Some people in organizations believe that they are working in a very bureaucratic, hierarchical, political and rigid environment. Many of them, not all, have not worked in an even more bureaucratic, hierarchical, political and rigid company, so what they see is their standard of dysfunctionality. Nobody is possibly as complicated, and rigid, and hierarchical, than us, they may say.
If they have the misfortune of moving to a really more bureaucratic, hierarchical, political and rigid company, then they see the past with nostalgia. But, how could they possibly have joined a more bureaucratic, hierarchical, political and rigid company?
Scenario 1: they did not think it was, did not look like, did not sound like, and the move was a promotion, by the way.
Scenario 2: It is actually not much different than the previous one, but suddenly ‘the grass looked greener’ over there.
Scenario 3: It is true, it’s worse. Punto.
Scenario 4: Actually both are objectively not that bad, at all, but the employee does not know better, it has no extra references.
Scenario? Please carry on, combine or imagine
Point is, we all have our own perception and bias towards what we see in front, a form of ‘availability bias’, which is also very much influenced by the sets of values and beliefs and narratives: this company is such and such. Collective belief that ;we are very hierarchical’, for example, does not make a hierarchical organization. Not necessarily.
Actually, it can also go the other way. And I have seen it many times: here we are not political, not bureaucratic, not opaque, not rigid. But, by God they are.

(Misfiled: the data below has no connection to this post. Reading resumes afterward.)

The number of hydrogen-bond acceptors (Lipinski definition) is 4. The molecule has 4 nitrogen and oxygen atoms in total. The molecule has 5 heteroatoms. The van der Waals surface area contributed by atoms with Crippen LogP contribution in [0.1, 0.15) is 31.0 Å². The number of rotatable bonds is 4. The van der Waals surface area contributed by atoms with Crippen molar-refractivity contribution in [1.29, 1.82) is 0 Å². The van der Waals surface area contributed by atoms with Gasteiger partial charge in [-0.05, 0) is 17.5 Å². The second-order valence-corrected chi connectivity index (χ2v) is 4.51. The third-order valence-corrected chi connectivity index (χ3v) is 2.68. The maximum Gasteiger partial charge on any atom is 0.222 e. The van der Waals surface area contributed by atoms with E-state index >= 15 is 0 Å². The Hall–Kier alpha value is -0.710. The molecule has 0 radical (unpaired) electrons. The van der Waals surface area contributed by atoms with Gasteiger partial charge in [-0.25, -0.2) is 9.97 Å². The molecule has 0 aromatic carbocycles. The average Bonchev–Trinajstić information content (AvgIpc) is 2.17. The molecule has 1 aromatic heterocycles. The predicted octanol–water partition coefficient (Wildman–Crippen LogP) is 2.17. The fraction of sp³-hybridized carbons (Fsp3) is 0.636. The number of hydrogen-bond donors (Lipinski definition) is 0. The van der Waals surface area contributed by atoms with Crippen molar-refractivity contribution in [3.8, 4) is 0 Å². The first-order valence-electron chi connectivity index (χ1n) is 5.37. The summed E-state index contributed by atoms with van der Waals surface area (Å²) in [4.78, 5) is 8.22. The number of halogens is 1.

That is why relying on what the employee say, including their leadership, is not near as efficient as observing what they actually do. ‘Forget what they say, observe what they do’, is a pretty good heuristic rule.
At the core, a bit deep, but not much, is also a belief that your own organization is unique, one way or another. And that has been tested experimentally, although the study is a bit old. It ended up being called ‘the uniqueness paradox’: the strong belief that we are, err, unique. This is a variation of the more prosaic, ‘this can only happen to me’, which is of course almost impossible. Employees tend to overestimate the uniqueness of their company, the same as people tend to overestimate their skills. If you are interested in these findings, ask Mr Google, he’ll find them for you in seconds.
One of the advantages of my job as organization architect is that it comes with a vaccination against that ‘uniqueness paradox’. Working with organizations of any size, any sector and anywhere, I can see more than fifty shades of green grass. I also see rigidity when I see it, and freedom when I see it.
Uniqueness is not a good idea as a point of departure, but it is excellent as aspirational destination. The difference is far from subtle. As a departure, you start by assuming the uniqueness and rest in its laurels. As a destination the question is not what is that makes us unique ( and we have to preserve it), but what will make us unique, more unique, dare I say, always unique?